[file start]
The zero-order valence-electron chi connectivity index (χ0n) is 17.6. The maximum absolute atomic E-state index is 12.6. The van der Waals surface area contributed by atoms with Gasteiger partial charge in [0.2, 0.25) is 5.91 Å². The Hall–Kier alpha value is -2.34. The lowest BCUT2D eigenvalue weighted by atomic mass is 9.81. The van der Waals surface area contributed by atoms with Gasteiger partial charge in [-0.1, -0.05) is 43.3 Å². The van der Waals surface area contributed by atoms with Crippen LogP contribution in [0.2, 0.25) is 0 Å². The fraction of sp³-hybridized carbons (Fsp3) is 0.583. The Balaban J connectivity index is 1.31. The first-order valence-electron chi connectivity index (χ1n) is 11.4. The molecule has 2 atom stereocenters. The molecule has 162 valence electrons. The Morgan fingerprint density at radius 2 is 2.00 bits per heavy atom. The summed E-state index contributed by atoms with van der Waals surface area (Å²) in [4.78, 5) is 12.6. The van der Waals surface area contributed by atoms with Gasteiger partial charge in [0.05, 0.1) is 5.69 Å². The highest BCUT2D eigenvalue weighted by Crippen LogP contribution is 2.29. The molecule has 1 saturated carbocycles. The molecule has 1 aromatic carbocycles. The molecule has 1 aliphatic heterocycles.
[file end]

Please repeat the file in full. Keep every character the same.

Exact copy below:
The zero-order valence-electron chi connectivity index (χ0n) is 17.6. The maximum absolute atomic E-state index is 12.6. The van der Waals surface area contributed by atoms with Gasteiger partial charge in [0.2, 0.25) is 5.91 Å². The Hall–Kier alpha value is -2.34. The lowest BCUT2D eigenvalue weighted by atomic mass is 9.81. The van der Waals surface area contributed by atoms with Gasteiger partial charge in [-0.1, -0.05) is 43.3 Å². The van der Waals surface area contributed by atoms with Crippen LogP contribution in [0.2, 0.25) is 0 Å². The fraction of sp³-hybridized carbons (Fsp3) is 0.583. The Balaban J connectivity index is 1.31. The first-order valence-electron chi connectivity index (χ1n) is 11.4. The molecule has 2 atom stereocenters. The molecule has 162 valence electrons. The Morgan fingerprint density at radius 2 is 2.00 bits per heavy atom. The summed E-state index contributed by atoms with van der Waals surface area (Å²) in [4.78, 5) is 12.6. The van der Waals surface area contributed by atoms with Gasteiger partial charge in [0.05, 0.1) is 5.69 Å². The highest BCUT2D eigenvalue weighted by Crippen LogP contribution is 2.29. The molecule has 1 saturated carbocycles. The molecule has 1 aromatic carbocycles. The molecule has 1 aliphatic heterocycles.